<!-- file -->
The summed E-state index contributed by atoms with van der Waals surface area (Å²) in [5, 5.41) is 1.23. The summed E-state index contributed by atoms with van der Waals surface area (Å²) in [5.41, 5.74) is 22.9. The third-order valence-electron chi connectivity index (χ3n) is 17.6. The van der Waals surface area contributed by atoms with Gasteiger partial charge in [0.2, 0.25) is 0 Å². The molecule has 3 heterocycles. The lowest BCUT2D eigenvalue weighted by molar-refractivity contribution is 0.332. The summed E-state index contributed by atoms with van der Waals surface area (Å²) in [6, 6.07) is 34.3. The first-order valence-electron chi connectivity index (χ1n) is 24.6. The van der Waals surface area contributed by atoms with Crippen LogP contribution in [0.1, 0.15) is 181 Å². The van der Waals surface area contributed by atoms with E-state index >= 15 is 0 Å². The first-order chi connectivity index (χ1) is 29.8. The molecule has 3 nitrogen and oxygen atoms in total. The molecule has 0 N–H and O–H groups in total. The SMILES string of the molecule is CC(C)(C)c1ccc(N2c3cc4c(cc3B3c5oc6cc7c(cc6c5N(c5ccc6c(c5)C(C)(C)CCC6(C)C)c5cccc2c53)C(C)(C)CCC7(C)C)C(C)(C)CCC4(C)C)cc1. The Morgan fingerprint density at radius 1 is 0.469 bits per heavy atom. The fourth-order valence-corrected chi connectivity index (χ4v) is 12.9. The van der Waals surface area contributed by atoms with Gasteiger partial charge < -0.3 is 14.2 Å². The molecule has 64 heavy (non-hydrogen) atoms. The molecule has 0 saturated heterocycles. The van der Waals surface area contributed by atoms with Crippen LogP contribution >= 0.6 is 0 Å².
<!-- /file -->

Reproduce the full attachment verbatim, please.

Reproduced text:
The summed E-state index contributed by atoms with van der Waals surface area (Å²) in [5, 5.41) is 1.23. The summed E-state index contributed by atoms with van der Waals surface area (Å²) in [5.41, 5.74) is 22.9. The third-order valence-electron chi connectivity index (χ3n) is 17.6. The van der Waals surface area contributed by atoms with Gasteiger partial charge in [0.2, 0.25) is 0 Å². The molecule has 3 heterocycles. The lowest BCUT2D eigenvalue weighted by molar-refractivity contribution is 0.332. The summed E-state index contributed by atoms with van der Waals surface area (Å²) in [6, 6.07) is 34.3. The first-order valence-electron chi connectivity index (χ1n) is 24.6. The van der Waals surface area contributed by atoms with Crippen LogP contribution in [0.1, 0.15) is 181 Å². The van der Waals surface area contributed by atoms with E-state index >= 15 is 0 Å². The first-order chi connectivity index (χ1) is 29.8. The molecule has 3 nitrogen and oxygen atoms in total. The molecule has 0 N–H and O–H groups in total. The SMILES string of the molecule is CC(C)(C)c1ccc(N2c3cc4c(cc3B3c5oc6cc7c(cc6c5N(c5ccc6c(c5)C(C)(C)CCC6(C)C)c5cccc2c53)C(C)(C)CCC7(C)C)C(C)(C)CCC4(C)C)cc1. The Morgan fingerprint density at radius 1 is 0.469 bits per heavy atom. The fourth-order valence-corrected chi connectivity index (χ4v) is 12.9. The van der Waals surface area contributed by atoms with Gasteiger partial charge < -0.3 is 14.2 Å². The molecule has 64 heavy (non-hydrogen) atoms. The molecule has 0 saturated heterocycles. The van der Waals surface area contributed by atoms with Crippen LogP contribution >= 0.6 is 0 Å².